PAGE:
by: Joren van Veen
One of the main reasons I applied to the Brandt School was that they did not only put emphasis on good grades in your undergrad, nor did they require a bachelor degree from an Ivy-league university. For the Brandt School it is ‘mainly about the kind of person you are’; entrepreneurial, a go-getter and curiosity are some of the terms they used on the ‘Admissions’ section of the webpage. And I believe that Brandt School was successful in selecting these types of students; the School is full of motivated students, coming from different backgrounds and eager to learn as much as possible in the next two years. This eagerness is both present in class, where discussions are lively and active, as well as outside of the classroom. My Facebook newsfeed is now filled with articles from The Economist and The New York Times, and from obscure newspapers from India and various NGOs.
However, the best proof of this atmosphere of learning are the many occasions where students offer to share their own knowledge. I, for example, held a presentation on ‘the liberal’ Netherlands, where I explained the Dutch marihuana, prostitution and gay policies. The debate was especially lively when discussing the drug policy, as we tried to analyze if a policy of tolerating soft drugs (i.e., marihuana as opposed to hard drugs like ecstasy, cocaine or LSD) could be beneficial for Latin American or European countries.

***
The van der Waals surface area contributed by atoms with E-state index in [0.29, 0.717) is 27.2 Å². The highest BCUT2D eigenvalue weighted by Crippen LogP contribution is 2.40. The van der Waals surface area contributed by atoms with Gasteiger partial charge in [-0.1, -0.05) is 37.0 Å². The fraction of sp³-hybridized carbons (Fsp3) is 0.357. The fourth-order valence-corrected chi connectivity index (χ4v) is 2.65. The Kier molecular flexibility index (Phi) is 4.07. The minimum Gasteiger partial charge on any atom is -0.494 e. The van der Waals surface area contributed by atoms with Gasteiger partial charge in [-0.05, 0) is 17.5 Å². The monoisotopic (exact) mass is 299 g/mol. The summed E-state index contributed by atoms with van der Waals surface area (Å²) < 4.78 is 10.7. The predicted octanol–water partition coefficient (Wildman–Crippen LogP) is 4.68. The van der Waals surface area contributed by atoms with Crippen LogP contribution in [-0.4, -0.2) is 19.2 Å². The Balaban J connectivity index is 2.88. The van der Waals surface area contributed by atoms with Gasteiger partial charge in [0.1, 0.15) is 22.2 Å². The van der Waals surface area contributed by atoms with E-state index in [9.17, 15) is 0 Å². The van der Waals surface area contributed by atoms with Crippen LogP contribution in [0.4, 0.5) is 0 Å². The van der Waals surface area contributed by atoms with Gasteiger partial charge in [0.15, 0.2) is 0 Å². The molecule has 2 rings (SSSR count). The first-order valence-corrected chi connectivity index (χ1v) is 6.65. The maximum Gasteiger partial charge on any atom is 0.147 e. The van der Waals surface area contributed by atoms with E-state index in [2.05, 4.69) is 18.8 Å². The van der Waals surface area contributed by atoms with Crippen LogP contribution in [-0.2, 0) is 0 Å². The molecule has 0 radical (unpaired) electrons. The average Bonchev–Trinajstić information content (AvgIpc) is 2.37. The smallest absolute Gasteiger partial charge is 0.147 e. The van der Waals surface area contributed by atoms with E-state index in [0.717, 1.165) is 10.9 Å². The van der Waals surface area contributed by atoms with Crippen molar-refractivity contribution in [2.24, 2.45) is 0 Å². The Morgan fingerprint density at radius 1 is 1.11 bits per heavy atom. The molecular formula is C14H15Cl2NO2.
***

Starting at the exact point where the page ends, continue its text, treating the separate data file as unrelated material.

Life is currently busy as deadlines and exams are approaching, but the rest of the world has not stopped turning. Recent events in France once again show that we are living in a globalized world and the ‘leaders of tomorrow’ need to have a broad perspective to understand and anticipate properly. No university has concrete answers to these matters, but the Brandt School is definitely a great place to discuss and analyze them.